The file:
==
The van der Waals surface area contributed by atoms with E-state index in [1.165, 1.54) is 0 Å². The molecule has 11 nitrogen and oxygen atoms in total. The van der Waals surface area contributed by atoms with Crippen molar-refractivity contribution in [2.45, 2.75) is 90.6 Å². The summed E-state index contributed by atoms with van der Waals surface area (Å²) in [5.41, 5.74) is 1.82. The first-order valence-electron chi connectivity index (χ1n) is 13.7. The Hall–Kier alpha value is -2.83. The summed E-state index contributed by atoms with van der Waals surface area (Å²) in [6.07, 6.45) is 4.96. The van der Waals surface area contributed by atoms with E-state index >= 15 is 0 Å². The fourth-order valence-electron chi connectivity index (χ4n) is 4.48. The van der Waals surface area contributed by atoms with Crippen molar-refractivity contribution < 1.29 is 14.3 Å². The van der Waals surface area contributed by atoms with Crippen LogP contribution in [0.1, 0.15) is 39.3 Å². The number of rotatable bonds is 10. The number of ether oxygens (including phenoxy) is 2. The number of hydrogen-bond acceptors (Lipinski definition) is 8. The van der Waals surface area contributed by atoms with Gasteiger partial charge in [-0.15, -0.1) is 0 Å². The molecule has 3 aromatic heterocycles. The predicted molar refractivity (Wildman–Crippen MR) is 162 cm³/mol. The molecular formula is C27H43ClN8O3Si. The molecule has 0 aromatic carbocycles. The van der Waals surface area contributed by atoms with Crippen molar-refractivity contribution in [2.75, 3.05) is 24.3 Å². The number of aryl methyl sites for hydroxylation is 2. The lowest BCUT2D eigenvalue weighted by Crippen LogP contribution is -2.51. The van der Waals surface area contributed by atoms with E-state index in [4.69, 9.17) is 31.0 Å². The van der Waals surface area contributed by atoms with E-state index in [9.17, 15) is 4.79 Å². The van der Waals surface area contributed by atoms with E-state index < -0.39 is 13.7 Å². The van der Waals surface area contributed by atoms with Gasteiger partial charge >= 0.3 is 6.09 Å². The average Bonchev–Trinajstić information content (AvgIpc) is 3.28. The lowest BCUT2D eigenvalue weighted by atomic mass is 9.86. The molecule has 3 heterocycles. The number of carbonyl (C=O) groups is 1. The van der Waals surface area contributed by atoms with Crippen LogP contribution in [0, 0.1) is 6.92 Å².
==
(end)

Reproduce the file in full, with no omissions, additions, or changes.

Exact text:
The van der Waals surface area contributed by atoms with E-state index in [1.165, 1.54) is 0 Å². The molecule has 11 nitrogen and oxygen atoms in total. The van der Waals surface area contributed by atoms with Crippen molar-refractivity contribution in [2.45, 2.75) is 90.6 Å². The summed E-state index contributed by atoms with van der Waals surface area (Å²) in [5.41, 5.74) is 1.82. The first-order valence-electron chi connectivity index (χ1n) is 13.7. The Hall–Kier alpha value is -2.83. The summed E-state index contributed by atoms with van der Waals surface area (Å²) in [6.07, 6.45) is 4.96. The van der Waals surface area contributed by atoms with E-state index >= 15 is 0 Å². The fourth-order valence-electron chi connectivity index (χ4n) is 4.48. The van der Waals surface area contributed by atoms with Crippen molar-refractivity contribution < 1.29 is 14.3 Å². The van der Waals surface area contributed by atoms with Crippen LogP contribution in [0.1, 0.15) is 39.3 Å². The number of rotatable bonds is 10. The number of ether oxygens (including phenoxy) is 2. The number of hydrogen-bond acceptors (Lipinski definition) is 8. The van der Waals surface area contributed by atoms with Gasteiger partial charge in [-0.15, -0.1) is 0 Å². The molecule has 3 aromatic heterocycles. The predicted molar refractivity (Wildman–Crippen MR) is 162 cm³/mol. The molecular formula is C27H43ClN8O3Si. The molecule has 0 aromatic carbocycles. The van der Waals surface area contributed by atoms with Crippen molar-refractivity contribution in [2.75, 3.05) is 24.3 Å². The number of aryl methyl sites for hydroxylation is 2. The lowest BCUT2D eigenvalue weighted by Crippen LogP contribution is -2.51. The van der Waals surface area contributed by atoms with E-state index in [4.69, 9.17) is 31.0 Å². The van der Waals surface area contributed by atoms with E-state index in [9.17, 15) is 4.79 Å². The van der Waals surface area contributed by atoms with E-state index < -0.39 is 13.7 Å². The van der Waals surface area contributed by atoms with Gasteiger partial charge >= 0.3 is 6.09 Å². The average Bonchev–Trinajstić information content (AvgIpc) is 3.28. The lowest BCUT2D eigenvalue weighted by atomic mass is 9.86. The molecule has 3 heterocycles. The number of carbonyl (C=O) groups is 1. The van der Waals surface area contributed by atoms with Crippen LogP contribution in [0, 0.1) is 6.92 Å².